Oakland A's: Breakout Performances from the First 2 Weeks of Spring Training
Whether it's Josh Reddick returning to form or Michael Taylor desperately trying to prove himself, the Oakland A's are witnessing a variety of breakout performances that are making key decisions more difficult.
After one week of camp, four guys in particular were incredibly impressive. Now with more than two weeks worth of games under their stirrups, three of those four have continued to stay hot in Arizona while a handful of others have stirred things up.
What makes a breakout star? Well, one guy isn't at all familiar to A's fans. Three others are fighting for a job on the 25-man roster. Another once had a starting role, saw it vanish and now wants it back. And the other, well, he's breaking out of a year-long slump, which was likely due to injury.
And heck, let's rank 'em. Ranking is based purely on spring training performances. The best performance gets the No. 1 spot.
All statistics are courtesy of MLB.com.
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A couple of guys are doing well, but they just miss the list because it's hard to consider them a breakout star. This may be because of their current standing on the team (they're already a star) or because, while the performance is good, it's not quite great like the rest of the men on the list.
These are listed in alphabetical order, not by performance ranking.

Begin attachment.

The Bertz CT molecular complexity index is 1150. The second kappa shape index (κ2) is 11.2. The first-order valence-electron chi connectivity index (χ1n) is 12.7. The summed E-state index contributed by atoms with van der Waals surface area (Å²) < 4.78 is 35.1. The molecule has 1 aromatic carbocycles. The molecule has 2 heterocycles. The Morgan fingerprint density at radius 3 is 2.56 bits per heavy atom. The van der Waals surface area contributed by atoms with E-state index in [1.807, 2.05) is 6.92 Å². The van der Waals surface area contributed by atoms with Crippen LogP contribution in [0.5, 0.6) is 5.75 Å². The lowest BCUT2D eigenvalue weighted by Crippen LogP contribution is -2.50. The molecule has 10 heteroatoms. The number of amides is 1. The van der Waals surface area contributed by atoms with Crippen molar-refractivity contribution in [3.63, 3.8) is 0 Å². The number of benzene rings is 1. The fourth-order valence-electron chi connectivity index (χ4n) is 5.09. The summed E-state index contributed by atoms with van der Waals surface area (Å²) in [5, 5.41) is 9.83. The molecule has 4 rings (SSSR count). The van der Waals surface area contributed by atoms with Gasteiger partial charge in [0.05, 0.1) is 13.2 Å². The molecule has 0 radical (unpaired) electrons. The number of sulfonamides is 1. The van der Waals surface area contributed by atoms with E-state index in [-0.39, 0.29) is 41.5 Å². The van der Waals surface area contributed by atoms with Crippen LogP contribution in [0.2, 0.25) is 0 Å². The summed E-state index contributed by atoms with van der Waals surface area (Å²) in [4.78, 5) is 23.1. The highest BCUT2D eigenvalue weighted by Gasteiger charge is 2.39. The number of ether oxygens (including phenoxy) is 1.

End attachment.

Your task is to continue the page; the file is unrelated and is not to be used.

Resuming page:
The speedy outfielder, acquired via the Washington Nationals, doesn't make the actual list because he's hitting only .237.
However, he's turning heads for other reasons.
So far, Billy Burns has seven stolen bases, six more than any of his teammates, and second to Dee Gordon's eight for all MLB teams. He may not have any power, but his speed certainly is gaining him national recognition.
In eight games and 22 at-bats, Brandon Moss is hitting .409, which is great. Then again, this is spring training and he is Brandon Moss. This kind of production is somewhat expected.
But while Moss definitely makes the 25-man roster, his role is uncertain. Fans have come to know Moss as a platoon first baseman who thrives against right-handed pitching and recedes against southpaws. A strong spring that includes a breakout against lefties will help Moss prove himself as an everyday starter.
Utility infielder Nick Punto doesn't quite make the list because he's not necessarily dazzling anyone. That's not to take anything away from what he has done.
Duking it out with incumbent second baseman Eric Sogard, Punto is outhitting the Face of MLB runner-up, .346 to .154. Of Punto's nine hits, which have plated three runs, two have been doubles. He also has walked four times and stolen a base. If he keeps this up, filling second base may be a no-brainer.
A batting average of .280 is solid already. For a veteran in spring training, it's not all that surprising. But for the Athletics' No. 1 prospect, 20-year-old Addison Russell, it's pretty darned good. He got off to a slow start, so his 7-for-25 clip could be a lot better, but he's coming around and that shows an ability to adjust.